The first sounds I remember distinctly hearing came from the mouths of my parents’ beaming faces. The timbre of their voices was as warm as the marigold walls around us. The richness of their laughs simultaneously quieted and exhilarated me. I wasn’t aware at the time, but this was when I first met Harmony. I was overwhelmed by her presence. Beyond the hum, I could actually hear varying tones. Harmony gave life to those vibrations.
As a result of being born two months early, my inner ears weren’t fully developed until I was about five years old. Until then, my days were filled with visits to various doctors and speech therapists, and my nights were ravaged by fruitless attempts to subdue the discomfort of perpetual ear infections and muffled, static noise. One of the most effective remedies I recall consisted of taking a pair of my mother’s headphones, plugging them into her computer, cranking up the volume, and imbibing the soothing vibrations. Unbeknownst to me, those vibrations were meant to be heard too, not just felt.
Ever since that first encounter with the wholeness of Harmony’s presence, music has been more than a sensation to me; it has become an experience. I attach value to nearly every sound I hear. When splitting sextuplet partials on the bass drum, trilling double stops on the cello, and rolling layered chords on the marimba, I catch glimpses of Harmony in her dynamic relationships between altering pitches and rhythms. In the ensembles I am a part of, I serve as a supporting voice the majority of the time. I tend to focus more on the blend of colorful voices around me than the specific sounds I create; I’m infatuated with what others have to say – and choose to share – through the expressions of their instruments. It is in these moments of tacit communication that I find myself lost in the immensity of Harmony’s humble power. She begets a connection between people that I feel privileged to experience.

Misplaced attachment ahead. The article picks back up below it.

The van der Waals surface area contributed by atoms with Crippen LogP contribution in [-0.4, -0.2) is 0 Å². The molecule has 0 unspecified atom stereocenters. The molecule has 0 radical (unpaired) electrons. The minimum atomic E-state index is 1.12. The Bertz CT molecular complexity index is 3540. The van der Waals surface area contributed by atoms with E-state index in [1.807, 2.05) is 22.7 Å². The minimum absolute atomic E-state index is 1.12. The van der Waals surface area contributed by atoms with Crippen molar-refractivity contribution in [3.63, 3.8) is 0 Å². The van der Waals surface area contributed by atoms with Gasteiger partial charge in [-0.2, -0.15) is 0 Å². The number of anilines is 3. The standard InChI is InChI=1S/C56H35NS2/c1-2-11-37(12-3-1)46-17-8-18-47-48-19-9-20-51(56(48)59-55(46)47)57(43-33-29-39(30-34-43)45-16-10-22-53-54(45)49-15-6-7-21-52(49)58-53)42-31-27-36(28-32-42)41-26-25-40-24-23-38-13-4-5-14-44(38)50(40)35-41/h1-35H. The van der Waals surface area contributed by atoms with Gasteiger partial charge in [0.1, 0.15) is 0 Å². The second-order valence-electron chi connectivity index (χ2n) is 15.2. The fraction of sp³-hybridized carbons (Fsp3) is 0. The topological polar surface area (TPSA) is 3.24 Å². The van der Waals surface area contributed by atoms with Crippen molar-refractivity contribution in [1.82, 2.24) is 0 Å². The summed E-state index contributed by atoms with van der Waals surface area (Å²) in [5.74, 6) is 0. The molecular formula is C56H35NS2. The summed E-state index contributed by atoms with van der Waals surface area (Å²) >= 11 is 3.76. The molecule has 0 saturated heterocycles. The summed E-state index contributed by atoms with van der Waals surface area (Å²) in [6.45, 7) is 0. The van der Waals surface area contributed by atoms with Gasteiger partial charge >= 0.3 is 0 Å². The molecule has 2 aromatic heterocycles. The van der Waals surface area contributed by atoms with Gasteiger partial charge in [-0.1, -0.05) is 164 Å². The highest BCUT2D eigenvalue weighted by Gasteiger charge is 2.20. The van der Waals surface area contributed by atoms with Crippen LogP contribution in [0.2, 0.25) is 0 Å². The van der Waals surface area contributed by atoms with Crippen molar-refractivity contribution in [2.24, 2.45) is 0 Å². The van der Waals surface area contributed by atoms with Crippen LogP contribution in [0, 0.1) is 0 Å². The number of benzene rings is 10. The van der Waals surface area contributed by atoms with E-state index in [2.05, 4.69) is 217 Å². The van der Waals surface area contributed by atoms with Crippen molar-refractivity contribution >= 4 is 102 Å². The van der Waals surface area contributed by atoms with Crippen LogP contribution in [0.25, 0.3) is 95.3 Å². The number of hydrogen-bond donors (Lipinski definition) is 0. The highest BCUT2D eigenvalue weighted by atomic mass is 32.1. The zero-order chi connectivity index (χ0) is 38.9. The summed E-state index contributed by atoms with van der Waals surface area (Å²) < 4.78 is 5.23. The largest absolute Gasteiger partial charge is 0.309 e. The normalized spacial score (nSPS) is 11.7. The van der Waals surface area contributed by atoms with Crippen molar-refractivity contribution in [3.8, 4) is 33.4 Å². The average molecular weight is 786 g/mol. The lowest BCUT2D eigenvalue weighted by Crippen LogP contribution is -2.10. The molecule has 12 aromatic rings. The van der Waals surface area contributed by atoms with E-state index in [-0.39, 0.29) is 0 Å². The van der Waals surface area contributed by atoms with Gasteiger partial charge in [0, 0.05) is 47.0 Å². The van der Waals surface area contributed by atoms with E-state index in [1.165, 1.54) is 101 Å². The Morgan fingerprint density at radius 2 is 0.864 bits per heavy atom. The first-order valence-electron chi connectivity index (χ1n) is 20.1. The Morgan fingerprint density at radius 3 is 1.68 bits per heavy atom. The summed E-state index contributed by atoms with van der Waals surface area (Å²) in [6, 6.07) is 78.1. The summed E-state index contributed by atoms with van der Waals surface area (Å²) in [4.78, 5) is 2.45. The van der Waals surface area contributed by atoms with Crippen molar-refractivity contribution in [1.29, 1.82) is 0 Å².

This vibrant appreciation for something as ordinary as sound has manifested itself in how I’ve grown to notice and admire intricacies outside of music that I had never before taken the time to see and appreciate.
I came to this realization while balancing in a firm Pincha Mayurasana pose on the bank of the Eno River, studying the towering tree above me. The current of its life circulated through me, and Harmony gave that life a pulse. Its leaves are ruffled but not flustered. It has the ability to grow so tall yet so deep… how? It fosters so much life; it embodies life. And there’s so much change happening not only all around it but inside it. It is the essence of balance. How can this being exist with such grace, such serene, still beauty? This synergy is sublime.
I communed with nature, with the universe, with this turbulent, tranquil tree, and for a happy moment, I felt like an integral part of it and all the beautiful life it supports. This gorgeous, powerful being helped me see the power and capacity I have to give love and support to others and myself. Our culture glorifies independence, but this flourishing tree was so harmoniously and unashamedly dependent and independent. Remembering this tree’s symbiotic relationship with everything around it inspires me to live the same. I want to live like this tree. I want my life to emulate its hectic steadiness. I want to give back to all the life around me without detracting from what I give to myself; I want to thrive from what I give and what’s given back to me. I live to know that Harmony.